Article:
512 California St.
512 California Street was a residence north of Michigan Street, nestled between Blackford Street and N West Street, as it appears on the 1898 Sanborn map.
The Baughmans lived at 512 California Street for nearly 33 years, from 1915 to 1948. Charles Baughman and Rosa Bell Childs moved into the home shortly after they were married in 1914. The couple raised their daughter, Clara Louise Baughman, at 512 California Street.
The Baughmans were ingrained in the social scene of Indianapolis' segregated African American neighborhood of Ransom Place. The family's social activities were often written up in the local newspaper, the Indianapolis Recorder.
The son of Leonard and Amanda Baughman, Charles Baughman was born in Danville, Kentucky on September 26, 1864. He lived in Indianapolis from the age of 5 until his death on July 20, 1946.
Charles married Rosa Bell Childs in Washington D.C. in December, 1914. About a year later, the couple moved into what would become their permanent home at 512 California Street.
Charles was the first African American postal clerk in Indianapolis. He went on to serve as the Post Office Weighmaster for much of his life until his retirement in 1932.
Charles also worked with the Senate Avenue Young Men's Christian Association (YMCA), a segregated YMCA that catered to the African American population of Indianapolis. His work helped to establish the YMCA as an important institution in the community.
Charles Baughman's obituary lists his involvements in other Indianapolis communities as well. He was a pioneer member of the Masonic Lodge and Mt. Olive Baptist Church. The African American Church was an important part of the comminity in Ransom Place until it moved further north after many of its members were displaced to other areas of the city.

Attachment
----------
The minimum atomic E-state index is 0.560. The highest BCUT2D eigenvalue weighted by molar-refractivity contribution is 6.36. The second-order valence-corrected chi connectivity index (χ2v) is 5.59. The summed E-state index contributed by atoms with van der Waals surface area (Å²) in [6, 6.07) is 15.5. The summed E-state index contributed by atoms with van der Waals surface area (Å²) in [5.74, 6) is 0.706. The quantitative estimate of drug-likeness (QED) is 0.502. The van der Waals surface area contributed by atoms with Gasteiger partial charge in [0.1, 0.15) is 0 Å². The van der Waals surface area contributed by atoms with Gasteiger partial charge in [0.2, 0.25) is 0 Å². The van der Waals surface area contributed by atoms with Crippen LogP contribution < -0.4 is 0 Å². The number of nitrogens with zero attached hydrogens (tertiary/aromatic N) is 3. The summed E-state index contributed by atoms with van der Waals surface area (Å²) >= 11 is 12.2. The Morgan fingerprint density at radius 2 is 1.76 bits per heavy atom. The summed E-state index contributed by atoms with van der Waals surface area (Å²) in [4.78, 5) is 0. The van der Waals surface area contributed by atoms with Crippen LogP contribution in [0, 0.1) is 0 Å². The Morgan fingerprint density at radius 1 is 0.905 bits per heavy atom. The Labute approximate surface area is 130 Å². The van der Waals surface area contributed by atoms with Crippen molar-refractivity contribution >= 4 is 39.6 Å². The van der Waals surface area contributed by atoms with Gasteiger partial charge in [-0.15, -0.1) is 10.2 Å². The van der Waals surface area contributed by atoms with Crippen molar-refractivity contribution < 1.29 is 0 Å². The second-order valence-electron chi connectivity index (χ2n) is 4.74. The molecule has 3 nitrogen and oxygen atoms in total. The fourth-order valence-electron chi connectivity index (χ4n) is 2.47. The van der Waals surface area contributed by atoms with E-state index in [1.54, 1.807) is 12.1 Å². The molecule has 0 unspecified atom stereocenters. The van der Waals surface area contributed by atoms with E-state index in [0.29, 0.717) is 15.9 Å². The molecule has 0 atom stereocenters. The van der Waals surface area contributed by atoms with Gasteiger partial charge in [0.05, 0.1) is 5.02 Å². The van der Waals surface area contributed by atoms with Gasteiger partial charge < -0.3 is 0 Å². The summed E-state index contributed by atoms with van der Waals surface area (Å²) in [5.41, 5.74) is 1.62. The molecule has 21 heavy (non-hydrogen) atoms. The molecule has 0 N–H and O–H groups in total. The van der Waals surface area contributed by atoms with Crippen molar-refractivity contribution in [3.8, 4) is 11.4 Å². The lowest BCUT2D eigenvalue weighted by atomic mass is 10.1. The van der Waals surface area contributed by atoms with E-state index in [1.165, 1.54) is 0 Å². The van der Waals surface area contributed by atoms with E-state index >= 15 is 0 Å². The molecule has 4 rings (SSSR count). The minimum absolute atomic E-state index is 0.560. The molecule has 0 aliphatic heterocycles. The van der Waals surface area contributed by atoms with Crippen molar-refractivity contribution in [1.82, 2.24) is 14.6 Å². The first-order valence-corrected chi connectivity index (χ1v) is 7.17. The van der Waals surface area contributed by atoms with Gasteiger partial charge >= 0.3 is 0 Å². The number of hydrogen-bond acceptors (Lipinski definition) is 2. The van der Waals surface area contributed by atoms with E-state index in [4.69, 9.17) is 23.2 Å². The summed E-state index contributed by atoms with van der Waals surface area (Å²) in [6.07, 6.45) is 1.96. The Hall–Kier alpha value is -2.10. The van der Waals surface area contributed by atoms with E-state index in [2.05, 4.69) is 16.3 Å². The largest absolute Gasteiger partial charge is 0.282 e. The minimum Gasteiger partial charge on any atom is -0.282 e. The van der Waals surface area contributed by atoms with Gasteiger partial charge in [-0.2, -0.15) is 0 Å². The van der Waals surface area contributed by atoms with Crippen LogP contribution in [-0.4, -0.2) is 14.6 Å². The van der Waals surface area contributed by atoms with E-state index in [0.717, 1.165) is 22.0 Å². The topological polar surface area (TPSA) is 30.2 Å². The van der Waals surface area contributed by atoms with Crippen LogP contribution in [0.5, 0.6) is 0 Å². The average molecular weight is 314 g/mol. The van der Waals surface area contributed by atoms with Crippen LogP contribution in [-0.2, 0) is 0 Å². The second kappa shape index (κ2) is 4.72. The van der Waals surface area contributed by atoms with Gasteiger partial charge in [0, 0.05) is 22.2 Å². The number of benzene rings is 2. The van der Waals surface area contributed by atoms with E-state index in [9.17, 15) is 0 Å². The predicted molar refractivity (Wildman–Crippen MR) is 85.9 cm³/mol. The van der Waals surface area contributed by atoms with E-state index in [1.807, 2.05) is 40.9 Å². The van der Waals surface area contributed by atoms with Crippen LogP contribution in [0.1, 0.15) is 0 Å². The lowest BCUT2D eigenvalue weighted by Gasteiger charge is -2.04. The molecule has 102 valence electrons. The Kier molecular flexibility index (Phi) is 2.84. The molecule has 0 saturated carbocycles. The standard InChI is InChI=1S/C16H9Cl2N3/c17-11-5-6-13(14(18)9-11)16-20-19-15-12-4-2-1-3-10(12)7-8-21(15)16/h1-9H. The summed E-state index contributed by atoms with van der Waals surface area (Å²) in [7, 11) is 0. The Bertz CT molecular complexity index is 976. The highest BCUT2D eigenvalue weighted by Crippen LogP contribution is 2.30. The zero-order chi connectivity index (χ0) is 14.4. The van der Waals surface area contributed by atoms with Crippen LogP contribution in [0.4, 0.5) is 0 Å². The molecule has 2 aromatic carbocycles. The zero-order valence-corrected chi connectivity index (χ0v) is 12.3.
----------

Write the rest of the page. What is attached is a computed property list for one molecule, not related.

Rosa Bell Childs
Rosa Bell Childs was born in Camden, Alabama in 1885. Her father was Dr. Creed Childs, a surgeon who would become a board member and defender of civil rights in Washington D.C.'s public schools. He later married Rosa's stepmother Henrietta Childs, who raised Rosa. The family lived in Washington D.C. for most of Rosa Bell's upbringing.
Rosa took after her father and became an educator in Washington D.C. schools. She taught for 12 years before marrying Charles Baughman and moving to Indianapolis in 1914. Rosa died on July 24, 1948 after battling a month-long illness.
While her daughter Clara was enrolled at Crispus Attucks High School, Rosa served as President of the Parent-Teacher Association. One of her goals was to tackle the issue of overcrowding at the school as a new law permitted more African American students to be bused to Crispus Attucks High.
Rosa Bell was also involved in the Phyllis Wheatley Young Women's Christian Association (YWCA), an essential community space for African American women and children in the Ransom Place neighborhood. She served on several YWCA committees, including the Hospitality Committee and the Volunteer Leadership House.
Clara began attending Crispus Attucks High School in 1935 and graduated in January, 1939. Clara's description in the "Thumb Nail Sketches of January Seniors" section of the 1939 Crispus Attucks High School Yearbook was "charming is the word whenever her voice is heard." She was very active in her school's extracurriculars and an exceptional student. Clara performed in school plays, including "Call It a Day" and "Wings of the Morning." She received top grades and was a member of National Honor Society.
After graduating high school, Clara attended Butler University on a scholarship, where she was inducted as a member of the historically African American sorority Alpha Kappa Alpha. Clara also attended Kentucky State College in Frankfort, Kentucky and completed graduate work in sociology at Indiana University and the University of Michigan.
Clara married Harvey C. Russell, Jr. sometime before 1944. She worked in government services in Philadelphia, Pennsylvania shortly after their marriage.
Originally from Louisville, Kentucky, Harvey C. Russell Jr. was the third African American man to attain the rank of a commissioned officer in the U.S. Coast Guard. Later, Harvey was a sales manager for the Joe Louis Punch Company before working his way up the corporate ladder of PepsiCo, eventually becoming the first African American man to be Vice President of a major company.
512 California Today
The house at 512 California Street no longer exists today. According to the Indianapolis City Directory, this entire section of N California Street was leveled in 1978. The street would eventually become IUPUI's Gateway Parking Garage.
Written by Hannah Lundell
Edited by Hannah Ryker, March 13, 2020